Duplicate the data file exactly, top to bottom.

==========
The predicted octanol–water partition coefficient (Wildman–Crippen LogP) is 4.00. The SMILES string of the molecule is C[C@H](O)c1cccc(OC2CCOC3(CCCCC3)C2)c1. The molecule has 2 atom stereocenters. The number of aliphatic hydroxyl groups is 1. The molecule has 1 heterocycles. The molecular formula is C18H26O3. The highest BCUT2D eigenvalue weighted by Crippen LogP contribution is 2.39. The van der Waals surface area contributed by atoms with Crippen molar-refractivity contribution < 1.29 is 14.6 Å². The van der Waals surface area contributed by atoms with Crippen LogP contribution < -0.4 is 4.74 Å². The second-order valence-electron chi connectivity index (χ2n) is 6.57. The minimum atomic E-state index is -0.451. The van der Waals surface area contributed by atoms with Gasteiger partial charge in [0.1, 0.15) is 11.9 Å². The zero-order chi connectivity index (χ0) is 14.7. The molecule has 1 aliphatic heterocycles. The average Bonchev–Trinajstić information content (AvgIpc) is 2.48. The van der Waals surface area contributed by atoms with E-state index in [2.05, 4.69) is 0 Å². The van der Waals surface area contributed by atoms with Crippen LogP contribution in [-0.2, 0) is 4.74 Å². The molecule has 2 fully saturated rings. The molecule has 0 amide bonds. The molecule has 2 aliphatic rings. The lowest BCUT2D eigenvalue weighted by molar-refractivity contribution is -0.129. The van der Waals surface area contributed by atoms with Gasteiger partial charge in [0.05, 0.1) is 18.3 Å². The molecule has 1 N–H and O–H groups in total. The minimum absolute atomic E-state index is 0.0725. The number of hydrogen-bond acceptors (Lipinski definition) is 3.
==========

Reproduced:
The predicted octanol–water partition coefficient (Wildman–Crippen LogP) is 4.00. The SMILES string of the molecule is C[C@H](O)c1cccc(OC2CCOC3(CCCCC3)C2)c1. The molecule has 2 atom stereocenters. The number of aliphatic hydroxyl groups is 1. The molecule has 1 heterocycles. The molecular formula is C18H26O3. The highest BCUT2D eigenvalue weighted by Crippen LogP contribution is 2.39. The van der Waals surface area contributed by atoms with Crippen molar-refractivity contribution < 1.29 is 14.6 Å². The van der Waals surface area contributed by atoms with Crippen LogP contribution < -0.4 is 4.74 Å². The second-order valence-electron chi connectivity index (χ2n) is 6.57. The minimum atomic E-state index is -0.451. The van der Waals surface area contributed by atoms with Gasteiger partial charge in [0.1, 0.15) is 11.9 Å². The zero-order chi connectivity index (χ0) is 14.7. The molecule has 1 aliphatic heterocycles. The average Bonchev–Trinajstić information content (AvgIpc) is 2.48. The van der Waals surface area contributed by atoms with E-state index in [2.05, 4.69) is 0 Å². The van der Waals surface area contributed by atoms with Crippen LogP contribution in [-0.2, 0) is 4.74 Å². The molecule has 2 fully saturated rings. The molecule has 0 amide bonds. The molecule has 2 aliphatic rings. The lowest BCUT2D eigenvalue weighted by molar-refractivity contribution is -0.129. The van der Waals surface area contributed by atoms with Gasteiger partial charge in [0.05, 0.1) is 18.3 Å². The molecule has 1 N–H and O–H groups in total. The minimum absolute atomic E-state index is 0.0725. The number of hydrogen-bond acceptors (Lipinski definition) is 3.